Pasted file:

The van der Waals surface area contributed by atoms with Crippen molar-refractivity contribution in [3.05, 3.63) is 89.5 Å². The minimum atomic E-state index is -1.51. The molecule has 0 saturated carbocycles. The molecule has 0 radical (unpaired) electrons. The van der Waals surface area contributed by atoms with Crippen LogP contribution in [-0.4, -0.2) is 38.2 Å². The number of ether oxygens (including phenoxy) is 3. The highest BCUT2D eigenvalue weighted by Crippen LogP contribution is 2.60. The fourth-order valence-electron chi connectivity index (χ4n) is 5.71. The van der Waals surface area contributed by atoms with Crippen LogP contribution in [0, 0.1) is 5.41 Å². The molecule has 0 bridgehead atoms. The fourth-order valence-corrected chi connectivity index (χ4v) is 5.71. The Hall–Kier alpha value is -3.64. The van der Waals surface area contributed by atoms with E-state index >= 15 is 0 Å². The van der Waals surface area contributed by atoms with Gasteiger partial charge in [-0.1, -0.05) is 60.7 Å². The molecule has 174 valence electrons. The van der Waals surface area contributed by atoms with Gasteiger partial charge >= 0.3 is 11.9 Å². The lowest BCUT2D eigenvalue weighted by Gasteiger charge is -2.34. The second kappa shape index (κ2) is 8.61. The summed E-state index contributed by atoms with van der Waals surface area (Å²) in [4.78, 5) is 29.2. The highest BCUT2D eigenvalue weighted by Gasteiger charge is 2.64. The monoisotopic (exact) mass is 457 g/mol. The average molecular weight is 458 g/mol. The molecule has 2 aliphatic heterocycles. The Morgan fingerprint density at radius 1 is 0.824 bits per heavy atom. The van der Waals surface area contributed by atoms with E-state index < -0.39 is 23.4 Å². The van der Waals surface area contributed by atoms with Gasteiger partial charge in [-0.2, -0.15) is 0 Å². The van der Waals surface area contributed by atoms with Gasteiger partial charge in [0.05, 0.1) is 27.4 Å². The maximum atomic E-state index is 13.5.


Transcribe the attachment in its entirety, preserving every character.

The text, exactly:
The van der Waals surface area contributed by atoms with Crippen molar-refractivity contribution in [3.05, 3.63) is 89.5 Å². The minimum atomic E-state index is -1.51. The molecule has 0 saturated carbocycles. The molecule has 0 radical (unpaired) electrons. The van der Waals surface area contributed by atoms with Crippen LogP contribution in [-0.4, -0.2) is 38.2 Å². The number of ether oxygens (including phenoxy) is 3. The highest BCUT2D eigenvalue weighted by Crippen LogP contribution is 2.60. The fourth-order valence-electron chi connectivity index (χ4n) is 5.71. The van der Waals surface area contributed by atoms with Crippen LogP contribution in [0, 0.1) is 5.41 Å². The molecule has 0 bridgehead atoms. The fourth-order valence-corrected chi connectivity index (χ4v) is 5.71. The Hall–Kier alpha value is -3.64. The van der Waals surface area contributed by atoms with E-state index >= 15 is 0 Å². The van der Waals surface area contributed by atoms with Gasteiger partial charge in [-0.1, -0.05) is 60.7 Å². The molecule has 174 valence electrons. The van der Waals surface area contributed by atoms with Gasteiger partial charge >= 0.3 is 11.9 Å². The lowest BCUT2D eigenvalue weighted by Gasteiger charge is -2.34. The second kappa shape index (κ2) is 8.61. The summed E-state index contributed by atoms with van der Waals surface area (Å²) in [4.78, 5) is 29.2. The highest BCUT2D eigenvalue weighted by Gasteiger charge is 2.64. The monoisotopic (exact) mass is 457 g/mol. The average molecular weight is 458 g/mol. The molecule has 2 aliphatic heterocycles. The Morgan fingerprint density at radius 1 is 0.824 bits per heavy atom. The van der Waals surface area contributed by atoms with E-state index < -0.39 is 23.4 Å². The van der Waals surface area contributed by atoms with Gasteiger partial charge in [-0.2, -0.15) is 0 Å². The van der Waals surface area contributed by atoms with Gasteiger partial charge in [0.05, 0.1) is 27.4 Å². The maximum atomic E-state index is 13.5.